EATING AN ELEPHANT

It’s natural to feel hopeless when you are surrounded by inequality, political corruption and unrest, and economic uncertainty, not to mention slow-but-sure destruction of the planet from pollution and global warming.  A fav self-help book offers this advice: “Don’t let all the things you can’t do stop you from doing the things you can do.”

Recycling is one small thing I can do, but commercial recyclers tend to be picky about what they will take (#1 and #2 plastics that are bottle-shaped).  Reusable shopping bags were my go-to until COVID-19 hit.  Many stores don’t offer paper, and I end up with more throwaway plastic bags than I could ever reuse.  In response to push-back from environmentalists, some chains have initiated take-backs.  The Kroger near us expanded their program to include all sorts of flimsy plastics.  Clean, dry items can be dropped in a dedicated container in their lobby to be recycled into composite decking and lumber.  It took time to train myself to check their list and not just toss bags and wraps and packing materials willy-nilly into the trash.  I saved up my plastics for six months before I dropped them off, and I was astounded to discover that my cache filled three 39-gallon lawn and leaf bags!  Yikes!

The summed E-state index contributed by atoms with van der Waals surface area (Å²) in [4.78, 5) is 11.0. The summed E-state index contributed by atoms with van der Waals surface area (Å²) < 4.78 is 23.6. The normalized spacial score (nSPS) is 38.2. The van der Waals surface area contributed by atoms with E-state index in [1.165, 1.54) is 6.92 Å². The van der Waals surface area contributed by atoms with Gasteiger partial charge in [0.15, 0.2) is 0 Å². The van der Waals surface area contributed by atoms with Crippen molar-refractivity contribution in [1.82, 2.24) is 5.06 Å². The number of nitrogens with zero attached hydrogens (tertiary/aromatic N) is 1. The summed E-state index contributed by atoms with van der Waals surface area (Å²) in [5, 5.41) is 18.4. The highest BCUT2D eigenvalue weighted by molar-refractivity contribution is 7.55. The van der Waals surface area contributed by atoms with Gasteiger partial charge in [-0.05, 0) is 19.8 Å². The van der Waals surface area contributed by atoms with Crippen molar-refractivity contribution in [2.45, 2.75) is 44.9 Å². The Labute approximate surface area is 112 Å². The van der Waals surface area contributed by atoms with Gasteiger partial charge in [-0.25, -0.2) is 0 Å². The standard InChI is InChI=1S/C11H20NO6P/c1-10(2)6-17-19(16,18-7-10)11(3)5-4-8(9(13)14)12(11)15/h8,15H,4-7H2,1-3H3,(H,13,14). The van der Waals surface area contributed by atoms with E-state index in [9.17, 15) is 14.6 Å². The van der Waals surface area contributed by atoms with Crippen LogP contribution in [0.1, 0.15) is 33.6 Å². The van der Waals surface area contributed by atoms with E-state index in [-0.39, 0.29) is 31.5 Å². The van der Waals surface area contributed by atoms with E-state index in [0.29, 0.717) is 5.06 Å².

PLASTICS THEY’LL TAKE
(sing to the tune of My Favorite Things)

Bags from my shopping and bread and dry cleaning
Bags made for boiling and microwave steaming
Liners from Cheerios and Frosted Flakes
These are some plastics reclaimers will take

Overwrap binding those by-the-case bargains
Ice Mountain water and Bounty and Charmin
Wraps on cheese singles, between minute-steaks
These are some plastics reclaimers will take

Air-pillow packing and bubble-wrap mailers
Ziplocs and food wrap and sleeves from newspapers
Film from Hot pockets and Hostess cupcakes
These are some plastics reclaimers will take

Now that I know,
it will all go
to the Kroger store
to be hauled away,
then compressed and remade
into plastic 2 x 4’s

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